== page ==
DC Universe and comic book fans will love this intergalactic story that features Red Hood, Arsenal, and Starfire as they venture across the universe to save it.

I love that these comic books feature side stories from all the characters. In this installment, you’re able to get a glimpse of Kori (aka Starfire) and her origins. She’s an alien who was sold by her princess sister, Blackfire, to a group of slavers in hopes that they might make peace. Instead, she was abused and tortured through a lot of it. In the comics, she’s somewhat rescued by a rag tag team of alien prisoners and after everything she’s been through, she leaves that prison behind in the dust. Quite literally. But along the way she has discovered confidence, forgiveness, and power.

Arsenal and Red Hood are dealing with their own issues. Arsenal still has ghosts about the way things fell out between him and Green Arrow, while Red Hood fights to maintain peace in Gotham against the Night Owls. Is he a good guy? Is he a bad guy? Red Hood has always toed that anti-hero line, and now he’s got to figure out if stepping in to help his former friend, Red Robin (Tim Drake) and mentor (Batman) or if letting the Night Owls take out the criminals is what Gotham needs.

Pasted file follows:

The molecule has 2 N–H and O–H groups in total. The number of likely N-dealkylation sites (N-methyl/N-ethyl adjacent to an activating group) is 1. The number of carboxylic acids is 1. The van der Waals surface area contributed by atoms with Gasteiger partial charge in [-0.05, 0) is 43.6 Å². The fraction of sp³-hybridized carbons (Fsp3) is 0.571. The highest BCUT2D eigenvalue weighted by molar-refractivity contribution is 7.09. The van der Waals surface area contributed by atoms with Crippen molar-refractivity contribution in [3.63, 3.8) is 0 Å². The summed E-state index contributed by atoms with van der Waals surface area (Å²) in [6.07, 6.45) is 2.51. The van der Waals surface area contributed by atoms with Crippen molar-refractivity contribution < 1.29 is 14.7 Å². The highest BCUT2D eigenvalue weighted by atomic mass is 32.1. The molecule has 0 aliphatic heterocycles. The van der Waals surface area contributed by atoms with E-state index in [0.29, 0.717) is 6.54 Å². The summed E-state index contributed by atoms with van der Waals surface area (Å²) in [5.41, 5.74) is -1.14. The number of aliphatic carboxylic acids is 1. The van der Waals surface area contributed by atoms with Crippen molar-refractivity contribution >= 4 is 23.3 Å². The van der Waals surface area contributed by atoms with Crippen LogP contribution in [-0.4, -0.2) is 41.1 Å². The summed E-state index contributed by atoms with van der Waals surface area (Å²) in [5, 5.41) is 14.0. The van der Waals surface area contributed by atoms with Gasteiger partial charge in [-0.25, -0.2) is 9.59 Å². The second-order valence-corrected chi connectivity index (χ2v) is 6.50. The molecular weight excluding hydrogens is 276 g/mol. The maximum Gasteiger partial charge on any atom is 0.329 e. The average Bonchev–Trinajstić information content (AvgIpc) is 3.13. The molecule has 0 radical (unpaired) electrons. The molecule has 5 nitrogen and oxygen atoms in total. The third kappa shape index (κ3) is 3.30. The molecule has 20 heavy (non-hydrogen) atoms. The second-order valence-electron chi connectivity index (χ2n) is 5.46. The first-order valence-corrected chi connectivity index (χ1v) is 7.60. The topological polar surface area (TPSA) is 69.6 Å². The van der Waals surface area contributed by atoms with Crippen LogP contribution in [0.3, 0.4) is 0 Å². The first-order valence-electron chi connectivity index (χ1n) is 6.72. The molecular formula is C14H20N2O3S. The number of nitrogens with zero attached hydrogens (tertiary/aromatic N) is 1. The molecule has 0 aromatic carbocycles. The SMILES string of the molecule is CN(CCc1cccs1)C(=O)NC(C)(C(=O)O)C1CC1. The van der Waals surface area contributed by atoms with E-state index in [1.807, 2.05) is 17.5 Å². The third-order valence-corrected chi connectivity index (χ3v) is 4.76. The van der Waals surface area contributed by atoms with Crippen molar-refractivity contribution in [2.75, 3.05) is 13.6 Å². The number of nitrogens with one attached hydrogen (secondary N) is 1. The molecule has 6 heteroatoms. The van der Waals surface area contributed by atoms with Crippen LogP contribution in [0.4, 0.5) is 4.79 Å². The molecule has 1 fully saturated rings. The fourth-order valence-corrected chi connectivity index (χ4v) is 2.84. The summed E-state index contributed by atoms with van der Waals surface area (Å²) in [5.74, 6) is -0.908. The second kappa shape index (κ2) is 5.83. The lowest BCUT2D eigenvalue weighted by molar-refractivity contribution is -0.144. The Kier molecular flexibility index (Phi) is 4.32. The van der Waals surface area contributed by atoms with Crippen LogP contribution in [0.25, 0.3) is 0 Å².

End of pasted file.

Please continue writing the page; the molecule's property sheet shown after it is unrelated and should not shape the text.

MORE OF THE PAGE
As much as I was a fan of the story, it jumped around a lot and Starfire’s story was the hardest to understand. Certain frames were harder for me to follow in a lot of scenes, so I had to go back and reread a ton.